Unterthiner et al.[55] built a system named DeepTox. DeepTox normalized the chemical representations of the compounds. Then, it computed a large number of chemical descriptors that are used as input to machine learning methods. DNN with 5 layers was used to predict the toxicity of the compounds. Multi-task learning was taken to enhance the performance. A dataset of 12 000 environmental chemicals and drugs was measured for 12 different toxic effects. This system was compared with traditional machine learning method such as naive Bayes, support vector machines, and random forests. Deeptox outperformed all the other methods, the average AUC of 12 toxic effects was 0.846.

      Ma et al.[56] took DNN to model the quantitative structure activity relationships (QSAR). QSAR is a commonly used technique in the pharmaceutical industry for predicting on-target and off-target activities. Such predictions will reduce the experimental work that needs to be done during the drug discovery process. The metric to evaluate prediction performance is ${\bf R}^2$ , the squared Pearson correlation coefficient between predicted and observed activities in the test set. The mean ${\bf R}^2$ of DNN is 0.496, compared to ${\bf R}^2$ , of random forest as 0.423. The authors also found that the DNN for QSAR is generalized. DNN with recommended parameters can achieve better performance than random forest for most of the datasets.

      Xu et al.[15] proposed a deep auto-encoder (DAE) network for molecular representation. A multi-layered gated recurrent unit (GRU) network was used to map the input molecule into a continuous feature vector of fixed dimensionality, and then another deep GRU network was employed to decode the continuous vector back to the original molecule. Such an auto-encoder framework was expected to get the continuous encoding vector, which contains enough information to recover the original molecule (no information loss) and predict its chemical properties. The resulting continuous feature vector was fed into Adaboost, gradient boost and random forest, respectively, for chemical properties prediction. In the wateroctanol partition coefficient experiment, the accuracy is 0.766 4, compared to that of traditional method 0.608 0.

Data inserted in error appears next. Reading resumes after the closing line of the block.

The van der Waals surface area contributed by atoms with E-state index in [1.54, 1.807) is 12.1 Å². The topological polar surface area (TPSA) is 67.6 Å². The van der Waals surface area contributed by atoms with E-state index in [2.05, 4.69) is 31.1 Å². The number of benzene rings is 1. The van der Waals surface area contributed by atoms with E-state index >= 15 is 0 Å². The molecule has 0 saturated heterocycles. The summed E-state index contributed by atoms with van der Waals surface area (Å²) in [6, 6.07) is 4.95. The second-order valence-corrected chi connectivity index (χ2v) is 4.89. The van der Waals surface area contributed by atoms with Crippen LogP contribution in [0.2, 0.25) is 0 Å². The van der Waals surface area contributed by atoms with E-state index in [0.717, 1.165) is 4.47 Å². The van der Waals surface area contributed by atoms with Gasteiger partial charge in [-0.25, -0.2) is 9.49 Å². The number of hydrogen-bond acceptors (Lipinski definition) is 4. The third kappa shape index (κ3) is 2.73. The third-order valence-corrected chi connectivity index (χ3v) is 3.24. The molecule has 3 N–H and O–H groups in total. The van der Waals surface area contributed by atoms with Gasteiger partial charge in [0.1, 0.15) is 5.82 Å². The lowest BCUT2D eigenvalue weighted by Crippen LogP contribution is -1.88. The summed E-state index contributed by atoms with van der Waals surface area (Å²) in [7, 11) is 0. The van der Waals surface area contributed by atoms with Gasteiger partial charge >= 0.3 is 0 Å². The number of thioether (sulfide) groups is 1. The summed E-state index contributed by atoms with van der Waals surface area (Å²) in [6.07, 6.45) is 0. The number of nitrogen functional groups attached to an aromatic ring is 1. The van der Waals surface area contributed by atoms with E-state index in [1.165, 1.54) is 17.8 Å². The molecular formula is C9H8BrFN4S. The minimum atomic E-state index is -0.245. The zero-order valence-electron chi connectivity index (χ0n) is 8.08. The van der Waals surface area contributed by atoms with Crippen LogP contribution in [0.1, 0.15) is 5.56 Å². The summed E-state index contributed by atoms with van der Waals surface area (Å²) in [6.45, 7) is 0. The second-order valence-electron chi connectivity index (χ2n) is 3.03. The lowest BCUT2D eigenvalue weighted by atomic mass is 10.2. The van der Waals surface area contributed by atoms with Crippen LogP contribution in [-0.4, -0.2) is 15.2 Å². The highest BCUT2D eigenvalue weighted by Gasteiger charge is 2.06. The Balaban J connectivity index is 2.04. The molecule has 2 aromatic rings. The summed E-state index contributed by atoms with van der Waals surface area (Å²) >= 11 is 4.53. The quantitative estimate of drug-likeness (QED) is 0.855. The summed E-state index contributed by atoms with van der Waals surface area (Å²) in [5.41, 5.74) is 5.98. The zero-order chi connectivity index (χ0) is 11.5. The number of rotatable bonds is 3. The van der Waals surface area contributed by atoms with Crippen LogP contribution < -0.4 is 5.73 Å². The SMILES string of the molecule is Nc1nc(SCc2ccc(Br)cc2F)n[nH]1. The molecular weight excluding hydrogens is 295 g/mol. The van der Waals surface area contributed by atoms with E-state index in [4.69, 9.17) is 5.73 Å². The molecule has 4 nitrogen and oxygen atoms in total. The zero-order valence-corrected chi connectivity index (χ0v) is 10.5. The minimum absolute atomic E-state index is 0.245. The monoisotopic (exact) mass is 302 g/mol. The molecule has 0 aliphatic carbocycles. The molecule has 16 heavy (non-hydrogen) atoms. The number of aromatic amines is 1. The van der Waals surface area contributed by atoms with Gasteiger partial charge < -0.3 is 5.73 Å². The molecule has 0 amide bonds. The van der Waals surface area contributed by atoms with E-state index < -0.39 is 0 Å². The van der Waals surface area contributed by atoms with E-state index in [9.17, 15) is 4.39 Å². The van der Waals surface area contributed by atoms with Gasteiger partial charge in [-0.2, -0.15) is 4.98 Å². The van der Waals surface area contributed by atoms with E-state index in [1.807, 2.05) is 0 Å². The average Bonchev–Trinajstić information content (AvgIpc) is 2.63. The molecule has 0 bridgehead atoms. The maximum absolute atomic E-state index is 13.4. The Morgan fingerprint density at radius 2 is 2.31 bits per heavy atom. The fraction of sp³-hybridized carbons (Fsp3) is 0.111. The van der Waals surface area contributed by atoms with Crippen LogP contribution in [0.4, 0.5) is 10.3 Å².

Huynh et al.[57] investigated different deep NN architectures for adverse drug effects (ADE) classification. In particular, they proposed two new neural network models, convolutional recurrent neural network (CRNN) by concatenating convolutional neural networks with recurrent neural networks, and convolutional neural network with attention (CNNA) by adding attention weights into convolutional neural networks. Various deep NN architectures were evaluated on a Twitter dataset containing informal language and an adverse drug effects (ADE) dataset constructed by sampling from MEDLINE case reports. All the deep NN models outperformed traditional ones, where CNN came out to be the best model. The AUC of CNN on Twitter dataset is 0.88, compared to the best traditional method with AUC of 0.85. On MEDLINE dataset, it is 0.97 versus 0.95.

      Discussion. The works on drug & compound analysis are listed in Table 3. Chemical structure and ADE related online texts were adopted to predict the chemical properties of the drug & compound. First of all, the data should be preprocessed for the DL model. DNN is the most popular model for chemical structure analysis. CNN is the best model for ADE detection task, even it can be compared to some carefully designed DL models, which implies that CNN is so powerful that it is difficult to improve it.

      Application Input Model References
      Disease inference Health Q&A Stacked AE+softmax [46]
      Infectious disease surveillance Social media DNN [47, 48]
      Mental health monitoring DNN [49]
      Motion analysis Accelerometer
      RBM [50]
      CNN [51]
      Disease detection PPG(W) RNN [52]
      Emotion recognition Respiration
      SAE [53]
      Drug activity analysis Structure DNN [55, 56]
      AE with GRU [15]
      Adverse drug effects classification ADE related texts CNN & deviations [57]
      Cancer & survival analysis Genomics DNN [59]
      SDAE [58, 13]

      Table 3.  Summary of applications in novel healthcare data

    • Genomics analysis is the identification, measurement or comparison of genomic features such as deoxyribonucleic acid (DNA) sequence, structural variation, gene expression, or regulatory and functional element annotation at a genomic scale. Despite model architecture complexity and mathematical connotation reconditeness, deep learning methods have shown promising practical values in genomic researches, especially in cancer detection and survival prediction.